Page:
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The Ruby API to Google SketchUp has a function, open_file, but I can't find a close_file function. Since I have to batch process many files, I want to close each file before moving on to the next, otherwise the program will crash from memory exhaustion.

What is the best way to close SketchUp files programmatically?

I am using Mac OS X and am willing to use AppleScript functions to signal the window to close.


I am considering a few approaches that have proven fruitless so far.

  1. Using the appscript Ruby gem, as described in this question. The problem here is that I cannot get SketchUp to recognize my installed gems.
  2. In a similar vein, I am trying to use osascript (a bash program that executes AppleScripts from the shell) to close the window. That is, I call out to the shell from SketchUp's Ruby console window using one of the following:

    %x[osascript -e 'tell application "SketchUp" to close window 1']

    %x[osascript -e 'tell application "SketchUp" to close window 1' &]

    %x[osascript -e 'tell application "SketchUp" to close every window']

    %x[osascript -e 'tell application "SketchUp" to close every window' &]

    Whenever I try this second approach, SketchUp just freezes. However, when I execute any of these commands from an IRB or directly from the Bash prompt outside of SketchUp, I get the desired behavior: the model window closes (incidentally, the Ruby console window remains open, which is fine).

  3. Have a master script that launches a slave script to process each model. The slave will run within the Google SketchUp program while the master waits. When the slave is finished, it signals the master, and the master closes the SketchUp file. To do this interprocess communication, I tried using drb. However, when I try to require drb within SketchUp, I get the following message:

Error: LoadError: (eval):5:in 'require': no such file to load -- drb


Having a separate process continuously running that closes Google Sketchup windows using AppleScript when signaled is clumsy for a number of reasons. First, it's ugly to have to have a separate process devoted to closing Sketchup windows. Second, the only effective way of communicating with the external script is through the creation of files, which is wasteful and the disk access may be slowing things down.

However, the most severe issue is that Sketchup is slow at responding to AppleScript commands. I have a pretty computation intensive script running in Sketchup, and it seems to starve the AppleScript response, which means that the osascript times out before the windows close. Sketchup only gets around to responding to AppleScript when there is a dialogue box prompt in Sketchup that pauses the execution of my computationally intensive script.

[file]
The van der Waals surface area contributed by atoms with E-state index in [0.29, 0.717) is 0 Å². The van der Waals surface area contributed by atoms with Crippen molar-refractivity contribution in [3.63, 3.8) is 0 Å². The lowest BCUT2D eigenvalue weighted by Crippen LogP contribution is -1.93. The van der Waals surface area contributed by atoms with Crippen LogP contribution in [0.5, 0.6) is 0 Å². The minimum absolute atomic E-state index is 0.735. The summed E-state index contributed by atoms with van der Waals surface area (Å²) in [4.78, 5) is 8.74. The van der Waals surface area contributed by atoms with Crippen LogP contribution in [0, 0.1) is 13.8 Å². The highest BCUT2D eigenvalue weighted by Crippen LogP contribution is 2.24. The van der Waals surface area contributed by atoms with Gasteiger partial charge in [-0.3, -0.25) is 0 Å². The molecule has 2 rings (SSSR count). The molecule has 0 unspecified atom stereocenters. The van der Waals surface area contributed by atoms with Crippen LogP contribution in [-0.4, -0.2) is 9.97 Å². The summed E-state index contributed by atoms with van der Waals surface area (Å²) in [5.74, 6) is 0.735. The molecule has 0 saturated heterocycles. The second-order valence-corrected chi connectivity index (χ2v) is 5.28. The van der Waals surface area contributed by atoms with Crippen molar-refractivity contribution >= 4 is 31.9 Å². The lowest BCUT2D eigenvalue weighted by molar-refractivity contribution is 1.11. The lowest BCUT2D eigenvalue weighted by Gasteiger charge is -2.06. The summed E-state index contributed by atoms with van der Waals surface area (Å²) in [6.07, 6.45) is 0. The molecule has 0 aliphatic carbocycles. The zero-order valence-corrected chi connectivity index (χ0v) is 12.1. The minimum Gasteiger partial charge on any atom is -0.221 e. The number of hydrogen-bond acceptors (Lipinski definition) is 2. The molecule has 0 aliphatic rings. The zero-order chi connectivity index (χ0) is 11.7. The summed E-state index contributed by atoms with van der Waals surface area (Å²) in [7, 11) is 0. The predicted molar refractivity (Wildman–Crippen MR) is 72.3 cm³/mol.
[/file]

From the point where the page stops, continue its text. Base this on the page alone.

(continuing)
I have modified my close_file function to pause execution of the script by displaying a dialog box. This essentially yields the current thread and allows the thread that responds to AppleScript commands to execute:

def close_file()
  f = '/temp/mutex.txt' # for finer control, use different mutex for each window you want closed, 'w').close
  result = UI.messagebox "Click OK when window has closed."

Then the separate ruby script that closes windows via AppleScript will additionally have to click "OK" in the dialog box. AppleScript to do that is:

tell application "System Events"
    tell process "SketchUp"
        set frontmost to true
        keystroke return
    end tell
end tell

This modification is an improvement. It corrects the "most severe issue" mentioned in EDIT 2, but the other issues remain.

share|improve this question

There is an important limitation with using an external AppleScript to force SketchUp to do something. SketchUp will not accept any user input while a menu script is running.

I found this out trying to setup an automated rendering solution. I added a menu item which opens a WebDialog to get a list of models to download from a server. It then steps through the list and uses cURL to download each model. Once downloaded it loads the model, renders it out, uploads the images using cURL again, and goes to the next model.

What I wanted was to activate the AppleScript after each model is rendered (using the "mutex" file solution shown above) and have it close the model window. Unfortunately, since the menu script is still running, SketchUp will not respond to anything the AppleScript tells it to do. Only once all of the models have been processed and the menu script exits, will the AppleScript finally run.

This would not be so bad if all of the calls to the AppleScript were queued up, but they aren't. It seems that only the last two get honored (that number may be just an accident dependent on the timing of when my calls to the AppleScript were made relative to when the menu script finished).